Moses was right, and wise rulers in later centuries have understood his advice. You don't dare live paycheque to paycheque, hoping that everything will be OK. When everything is not OK, that policy fails disastrously and you, as current king or queen, are the last of your dynasty.
In the 21st century, nothing will be OK. The only way to be an optimist will be to plan like a pessimist and be pleasantly surprised when events aren't quite as bad as expected.
A few years ago, the B.C. and Harper governments began to cut back on English as a second language training for adult immigrants. Scores of professional ESL teachers were laid off from Vancouver Community College, and too bad for the immigrants still coming in.
Meanwhile the Syrian civil war was driving millions of people out of their country, and Canada under a new Liberal government has recently accepted 25,000 of them. Some are turning up in Vancouver, where the old provincial Liberal government has little to offer them -- little housing, few jobs and fewer ESL teachers.
Maybe no schools for the Syrian kids either, given the ongoing pressure on school districts like Vancouver to close schools and even to sell their land. According to a tally by the BC Teachers' Federation, 240 schools have already been closed since 2002. In some cases, the closures reflected the ongoing depopulation of rural regions. In many others, they reflected only a temporary demographic shift; that their districts couldn't afford to shut down and mothball those schools, so they sold them off.
Putting the future on the hook
That, of course, would put future school boards on the hook when they had to find the land and money (at huge expense to their taxpayers) to build new schools for the next surge in enrolments.
This is not a shocking revelation. During the 1946-66 baby boom, no one expected it to go on forever. The problems of an aging population were understood by the 1970s if not earlier. But 2016 was a long way away in 1976, and the governments of the day looked no further ahead than their next election.
Well, suppose that the people running today's B.C. government took thought for their own old age -- which, I can assure them, will arrive far earlier than they expect. What might they do to ensure a little less misery for themselves and their children?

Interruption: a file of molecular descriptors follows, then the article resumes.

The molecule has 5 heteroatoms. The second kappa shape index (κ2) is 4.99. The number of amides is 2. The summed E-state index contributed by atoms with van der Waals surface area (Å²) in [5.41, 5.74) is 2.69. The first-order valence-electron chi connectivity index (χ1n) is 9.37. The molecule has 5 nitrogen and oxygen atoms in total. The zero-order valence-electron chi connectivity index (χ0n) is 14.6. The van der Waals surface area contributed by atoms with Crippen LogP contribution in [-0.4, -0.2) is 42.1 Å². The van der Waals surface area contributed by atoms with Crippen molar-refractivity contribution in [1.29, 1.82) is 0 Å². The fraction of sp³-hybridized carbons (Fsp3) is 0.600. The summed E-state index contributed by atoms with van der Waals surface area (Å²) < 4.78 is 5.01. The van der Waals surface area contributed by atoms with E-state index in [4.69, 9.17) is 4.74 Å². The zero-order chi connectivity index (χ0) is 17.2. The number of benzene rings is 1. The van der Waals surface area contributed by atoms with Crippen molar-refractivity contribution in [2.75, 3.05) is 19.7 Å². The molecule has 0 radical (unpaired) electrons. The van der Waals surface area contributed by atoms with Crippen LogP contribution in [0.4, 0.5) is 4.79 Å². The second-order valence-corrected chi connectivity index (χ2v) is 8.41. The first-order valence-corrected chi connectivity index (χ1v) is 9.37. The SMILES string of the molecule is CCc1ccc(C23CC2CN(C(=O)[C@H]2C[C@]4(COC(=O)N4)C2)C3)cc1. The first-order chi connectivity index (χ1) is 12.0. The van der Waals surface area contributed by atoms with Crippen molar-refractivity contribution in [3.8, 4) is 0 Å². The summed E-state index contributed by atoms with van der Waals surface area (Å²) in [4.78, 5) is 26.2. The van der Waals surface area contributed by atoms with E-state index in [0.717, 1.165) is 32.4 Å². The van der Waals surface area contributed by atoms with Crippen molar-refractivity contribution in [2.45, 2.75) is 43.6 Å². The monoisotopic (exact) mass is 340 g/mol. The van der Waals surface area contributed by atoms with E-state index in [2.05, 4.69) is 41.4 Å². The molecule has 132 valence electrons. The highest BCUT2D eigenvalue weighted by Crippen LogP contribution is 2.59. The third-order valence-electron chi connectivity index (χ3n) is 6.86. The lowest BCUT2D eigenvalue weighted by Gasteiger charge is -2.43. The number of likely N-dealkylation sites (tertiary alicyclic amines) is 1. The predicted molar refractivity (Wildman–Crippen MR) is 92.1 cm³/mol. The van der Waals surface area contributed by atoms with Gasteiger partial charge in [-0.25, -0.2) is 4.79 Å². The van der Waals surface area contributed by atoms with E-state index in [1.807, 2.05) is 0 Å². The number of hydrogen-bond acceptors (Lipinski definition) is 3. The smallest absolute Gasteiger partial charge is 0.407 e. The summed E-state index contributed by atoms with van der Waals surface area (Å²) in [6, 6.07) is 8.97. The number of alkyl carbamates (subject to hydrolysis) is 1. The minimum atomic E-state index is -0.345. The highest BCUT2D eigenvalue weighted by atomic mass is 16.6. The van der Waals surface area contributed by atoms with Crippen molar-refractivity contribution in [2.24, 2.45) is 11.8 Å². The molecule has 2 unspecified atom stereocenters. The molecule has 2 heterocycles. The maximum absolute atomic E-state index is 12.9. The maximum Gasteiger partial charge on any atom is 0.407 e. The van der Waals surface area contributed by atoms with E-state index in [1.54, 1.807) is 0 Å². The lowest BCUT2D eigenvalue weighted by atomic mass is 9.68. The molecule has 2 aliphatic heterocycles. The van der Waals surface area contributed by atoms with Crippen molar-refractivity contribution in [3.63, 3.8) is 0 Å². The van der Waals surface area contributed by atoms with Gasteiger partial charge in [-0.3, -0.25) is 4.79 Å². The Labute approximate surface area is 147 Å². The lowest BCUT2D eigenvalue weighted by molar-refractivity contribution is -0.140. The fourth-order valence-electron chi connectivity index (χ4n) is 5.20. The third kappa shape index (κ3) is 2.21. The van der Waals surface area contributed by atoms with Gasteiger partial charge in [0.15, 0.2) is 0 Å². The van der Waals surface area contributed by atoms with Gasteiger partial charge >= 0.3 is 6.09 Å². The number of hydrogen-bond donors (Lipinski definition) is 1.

Like smart people from Moses and Pharaoh on up, they should build up big surpluses -- not just money, but physical plant not immediately needed. Disaster planners urge us to put together "bug-out bags" we can grab as the earthquake or flood hits our homes. But where to go once on the street?
The obvious answer: the local school, assuming it's been built to survive even the Big One. And if kids are currently scarce in the neighbourhood, the school is now a community centre, hosting daycare, seniors' programs, adult education and anything else the community needs -- including shelter for the next wave of refugees. It would be modular, easy to expand or contract as needed.
Selling or shutting down such a facility would be out of the question, like dropping car insurance or eating the seeds for next year's crop. What's more, we'd need secure local warehouses with caches of food, clothing and medical supplies that we might never need. If you think that's a wasteful use of taxpayers' hard-earned dollars, would you bet your kids' lives on your belief?
Even now, when life in Canada is pretty good, we spend a lot of money on health insurance, home and car insurance, home security systems and a host of other just-in-case expenses. If we didn't spend it that way, we could afford an extra day or two in Costa Rica on our next winter getaway. But we could also come home uninsured with a serious disease, to a ransacked house, a vandalized car and no job -- because we didn't need any fat in our budget.
You can think of insurance as what you pay not to get sick, lose your job or crash your car. If it makes sense for us as individuals, it makes even more sense for us as a society.